James Militzer

Four Insights from Four Investors: Practitioners of impact and angel investing share their views

As our Impact Investing Insights series concludes, we’ve compiled the views of four practitioners on topics like impact assessment, crowdfunding, and the advantages of socially responsible investing. You can read excerpts below, or check out the video for their full perspectives.

You can view the other parts of the series here:

Part 1: A Small Drop in a Large Bucket: The World Economic Forum’s Abigail Noble, on why impact investing needs to go mainstream

Part 2: Pay for Success: Can social impact bonds provide the fabled “win-win-win”?

Part 3: Start Small, Stay Small: Can better finance help Latin America’s microenterprises take the next step?

Part 4: The Best-Kept Secret in Impact Investing

Part 5: The Supply Chains of the Future

Part 6: A Shift in Focus: Impact investing needs to concentrate less on problems, more on solutions, says Burckart

Part 7: Funding to Reach the Tipping Point: Doug Balfour, CEO of Geneva Global, on how to spark collaboration that amplifies social impact

Rob Hanna, Social Wealth Investment Management

How can impact assessment can be simplified?

“The learning is in the doing,” Hanna said. “And a lot of groups either don’t explore and take the time and the discipline to actually get some on-the-ground experience with measuring impact. They kind of take what’s out there – and there’s not a lot out there that’s been proven in operational use – and so they default back to what they know, and what’s easier to communicate and use as an operating conceit.” He used the example of a balance sheet to illustrate how impact can be measured intuitively and easily on an individual basis: either the targeted social benefit is being achieved, or it isn’t. “It’s really that simple, and I think we try to make these externalities so much more complex and systemic before we even have the basic elements operationally working on the ground. And I think that’s where the error has been: people are trying to approach it too much from an abstract, theoretical level, as opposed to just making it work as an operational framework.”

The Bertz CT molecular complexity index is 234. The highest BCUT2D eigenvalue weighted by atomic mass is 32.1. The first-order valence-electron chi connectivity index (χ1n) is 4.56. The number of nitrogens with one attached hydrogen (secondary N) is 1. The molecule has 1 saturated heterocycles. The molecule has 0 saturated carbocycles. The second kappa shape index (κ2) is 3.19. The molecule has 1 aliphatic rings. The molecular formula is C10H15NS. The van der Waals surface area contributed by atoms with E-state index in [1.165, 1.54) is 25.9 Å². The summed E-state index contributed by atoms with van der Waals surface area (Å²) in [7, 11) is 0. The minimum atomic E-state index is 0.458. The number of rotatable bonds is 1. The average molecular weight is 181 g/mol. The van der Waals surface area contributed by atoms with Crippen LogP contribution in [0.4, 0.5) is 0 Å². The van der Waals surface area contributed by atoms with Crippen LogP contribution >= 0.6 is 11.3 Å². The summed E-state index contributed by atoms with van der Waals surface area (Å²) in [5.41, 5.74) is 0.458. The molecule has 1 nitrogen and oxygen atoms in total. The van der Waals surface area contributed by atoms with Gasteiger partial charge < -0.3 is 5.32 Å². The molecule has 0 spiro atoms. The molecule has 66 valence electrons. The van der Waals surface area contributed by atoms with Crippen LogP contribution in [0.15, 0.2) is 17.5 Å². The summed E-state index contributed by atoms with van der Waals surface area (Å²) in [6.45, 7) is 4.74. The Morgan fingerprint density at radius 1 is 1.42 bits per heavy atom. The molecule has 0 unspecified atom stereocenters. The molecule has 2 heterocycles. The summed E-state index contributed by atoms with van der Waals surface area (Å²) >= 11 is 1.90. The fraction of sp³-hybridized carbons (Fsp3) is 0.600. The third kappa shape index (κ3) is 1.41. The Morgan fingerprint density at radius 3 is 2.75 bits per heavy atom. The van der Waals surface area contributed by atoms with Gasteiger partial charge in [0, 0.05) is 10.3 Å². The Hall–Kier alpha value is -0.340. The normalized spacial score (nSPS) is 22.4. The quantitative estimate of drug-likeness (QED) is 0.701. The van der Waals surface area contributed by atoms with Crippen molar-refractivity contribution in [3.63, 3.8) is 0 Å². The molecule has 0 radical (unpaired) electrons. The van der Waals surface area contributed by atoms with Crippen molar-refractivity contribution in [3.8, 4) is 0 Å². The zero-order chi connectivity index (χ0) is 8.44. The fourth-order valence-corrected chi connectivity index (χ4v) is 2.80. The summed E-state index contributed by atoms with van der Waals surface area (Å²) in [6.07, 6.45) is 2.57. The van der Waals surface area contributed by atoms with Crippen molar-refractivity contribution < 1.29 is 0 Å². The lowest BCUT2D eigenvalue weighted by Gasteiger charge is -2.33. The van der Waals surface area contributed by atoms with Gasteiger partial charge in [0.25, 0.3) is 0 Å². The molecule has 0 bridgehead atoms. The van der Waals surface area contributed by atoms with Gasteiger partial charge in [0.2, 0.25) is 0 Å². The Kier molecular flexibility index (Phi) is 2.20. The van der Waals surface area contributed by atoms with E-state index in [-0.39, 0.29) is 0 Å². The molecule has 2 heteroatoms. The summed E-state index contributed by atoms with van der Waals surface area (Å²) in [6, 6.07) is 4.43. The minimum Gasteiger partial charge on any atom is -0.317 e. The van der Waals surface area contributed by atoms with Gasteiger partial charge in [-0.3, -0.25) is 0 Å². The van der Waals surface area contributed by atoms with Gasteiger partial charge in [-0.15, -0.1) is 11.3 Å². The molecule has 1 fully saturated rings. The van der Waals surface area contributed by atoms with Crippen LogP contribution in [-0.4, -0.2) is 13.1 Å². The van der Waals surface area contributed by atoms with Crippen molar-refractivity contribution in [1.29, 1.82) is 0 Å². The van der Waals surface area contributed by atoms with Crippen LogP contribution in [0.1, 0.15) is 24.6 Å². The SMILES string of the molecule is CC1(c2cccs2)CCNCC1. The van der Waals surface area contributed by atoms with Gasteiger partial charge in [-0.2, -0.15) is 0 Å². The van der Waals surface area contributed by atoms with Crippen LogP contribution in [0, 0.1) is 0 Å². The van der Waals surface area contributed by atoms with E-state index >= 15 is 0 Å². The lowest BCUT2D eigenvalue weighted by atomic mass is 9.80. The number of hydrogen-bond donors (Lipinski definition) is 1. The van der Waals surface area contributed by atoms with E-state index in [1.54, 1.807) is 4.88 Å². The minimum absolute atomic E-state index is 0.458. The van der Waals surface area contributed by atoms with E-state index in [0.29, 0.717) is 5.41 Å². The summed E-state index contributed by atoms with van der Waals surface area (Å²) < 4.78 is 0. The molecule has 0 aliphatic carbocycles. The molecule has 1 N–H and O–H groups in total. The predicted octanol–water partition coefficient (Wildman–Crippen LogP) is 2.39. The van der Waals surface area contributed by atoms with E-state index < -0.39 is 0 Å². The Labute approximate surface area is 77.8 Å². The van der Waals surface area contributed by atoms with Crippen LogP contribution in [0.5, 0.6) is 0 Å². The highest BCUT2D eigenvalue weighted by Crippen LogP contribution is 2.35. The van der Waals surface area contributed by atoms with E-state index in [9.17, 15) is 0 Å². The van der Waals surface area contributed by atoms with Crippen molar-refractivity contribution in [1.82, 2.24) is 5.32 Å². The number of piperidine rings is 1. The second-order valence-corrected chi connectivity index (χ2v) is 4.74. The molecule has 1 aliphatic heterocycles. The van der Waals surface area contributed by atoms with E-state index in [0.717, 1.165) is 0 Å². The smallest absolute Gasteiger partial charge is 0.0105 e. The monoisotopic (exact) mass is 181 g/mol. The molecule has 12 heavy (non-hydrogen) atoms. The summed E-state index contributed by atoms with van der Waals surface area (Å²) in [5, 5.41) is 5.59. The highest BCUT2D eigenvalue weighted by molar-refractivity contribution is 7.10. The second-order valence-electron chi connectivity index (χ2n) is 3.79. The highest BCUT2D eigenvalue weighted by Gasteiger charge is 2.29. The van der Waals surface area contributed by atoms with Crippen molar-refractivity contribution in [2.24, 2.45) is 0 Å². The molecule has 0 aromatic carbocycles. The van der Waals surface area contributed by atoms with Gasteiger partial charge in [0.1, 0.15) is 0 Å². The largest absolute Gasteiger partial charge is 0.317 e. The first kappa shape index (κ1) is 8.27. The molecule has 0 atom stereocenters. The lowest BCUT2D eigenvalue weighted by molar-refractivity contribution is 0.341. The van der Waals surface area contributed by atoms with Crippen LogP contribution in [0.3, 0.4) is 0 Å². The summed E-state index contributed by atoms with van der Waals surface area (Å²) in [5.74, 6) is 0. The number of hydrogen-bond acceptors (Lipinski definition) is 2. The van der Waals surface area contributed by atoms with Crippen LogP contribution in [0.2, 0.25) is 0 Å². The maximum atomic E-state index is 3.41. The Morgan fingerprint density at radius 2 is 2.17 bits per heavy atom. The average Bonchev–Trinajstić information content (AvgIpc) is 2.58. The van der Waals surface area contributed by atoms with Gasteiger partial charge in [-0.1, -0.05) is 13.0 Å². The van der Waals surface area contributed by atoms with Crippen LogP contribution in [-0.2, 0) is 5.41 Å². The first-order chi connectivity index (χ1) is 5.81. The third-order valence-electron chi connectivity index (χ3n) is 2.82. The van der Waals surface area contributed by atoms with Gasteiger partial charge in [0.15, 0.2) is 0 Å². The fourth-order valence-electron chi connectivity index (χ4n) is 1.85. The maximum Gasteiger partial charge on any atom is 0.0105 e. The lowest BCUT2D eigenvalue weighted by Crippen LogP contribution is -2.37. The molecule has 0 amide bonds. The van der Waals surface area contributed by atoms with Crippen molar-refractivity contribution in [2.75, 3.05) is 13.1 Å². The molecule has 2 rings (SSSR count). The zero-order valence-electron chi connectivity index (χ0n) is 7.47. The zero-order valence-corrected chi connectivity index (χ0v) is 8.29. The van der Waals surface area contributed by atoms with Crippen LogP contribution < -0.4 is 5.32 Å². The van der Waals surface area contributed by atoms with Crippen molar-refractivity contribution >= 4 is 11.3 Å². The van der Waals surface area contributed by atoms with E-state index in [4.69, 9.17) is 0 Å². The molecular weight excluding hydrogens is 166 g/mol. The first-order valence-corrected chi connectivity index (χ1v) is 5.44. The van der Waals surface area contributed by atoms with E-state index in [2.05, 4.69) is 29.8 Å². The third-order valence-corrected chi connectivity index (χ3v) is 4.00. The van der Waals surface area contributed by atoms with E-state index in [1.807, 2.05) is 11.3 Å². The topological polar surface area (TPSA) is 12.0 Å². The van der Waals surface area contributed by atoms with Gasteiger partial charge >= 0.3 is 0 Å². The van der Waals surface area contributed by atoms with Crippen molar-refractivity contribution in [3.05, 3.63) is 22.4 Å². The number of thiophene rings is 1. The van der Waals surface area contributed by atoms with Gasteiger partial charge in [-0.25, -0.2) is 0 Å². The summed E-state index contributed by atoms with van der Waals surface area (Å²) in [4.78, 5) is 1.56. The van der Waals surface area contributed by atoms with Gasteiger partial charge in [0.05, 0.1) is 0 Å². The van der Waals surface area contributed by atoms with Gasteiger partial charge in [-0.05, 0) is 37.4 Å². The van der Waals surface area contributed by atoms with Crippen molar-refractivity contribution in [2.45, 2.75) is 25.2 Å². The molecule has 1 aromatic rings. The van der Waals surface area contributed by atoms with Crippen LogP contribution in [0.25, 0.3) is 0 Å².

Peter Johnson, partner, Developing World Markets

What do you wish mainstream investors better understood about impact investing?

“When we evaluate the social impact component of a particular investment, I would love it if they would understand what we do,” he said. “We actually look through to see how that enhances the financial return – what I’m referring to is essentially reducing risk, reducing volatility. … When you reduce risks because the client really believes in the loan, and uses it for productive purposes, then you’ve built in both the means and the motive for them to repay, and that becomes a more reliable income stream. And we find, therefore, that the social impact and the financial side are self-reinforcing: the highest quality standards in both lead to the highest quality investments.”

Bethann Kassman, CEO, Go Beyond Network

What are some of the most interesting developments you’ve seen in angel investing in recent years?

Kassman didn’t hesitate to bring up the biggest trend she’s seen lately: crowdfuding: “It’s just starting here in America, where you can invest for equity as opposed to a gift, like Kickstarter. But crowdfunding is changing the landscape for all angel investors. And what we’re seeing is a lot more of the traditional angel bulletin boards and companies are now approaching crowdfunding. There are pluses and minuses that go along with this new development … but it opens up the playing field for the average person worldwide to invest in any company that they choose to invest in.”

Helen Rake, owner, Synergy Asset Strategies

What are some of the misperceptions about impact and socially responsible investing that you’ve noticed among the investors you work with?

“A lot of what I heard when I initially started to bring it up to my clientele was, ’What is that? Isn’t that for environmentalists?’” Rake said. “There was this interesting perception that … you had to be kind of a progressive pioneer in that area to really be able to participate.” Consequently, when she asks her clients if they are interested in socially responsible investing, they often say, “Oh, no … I don’t think so.” But after she asks them if they’d rather invest in a company that allows child labor or sweat shops, or one that treats their employees well (all other things being equal), Rake said that they invariably choose the latter. Her response: “Then guess what? You’re really, in the broadest definition, a socially responsible investor. I want them to know that is an option, and it’s a great option, because not only do you get to invest according to your values and feel good about what you’re doing, but you can actually make more money doing it.”

Impact Assessment
crowdfunding, impact investing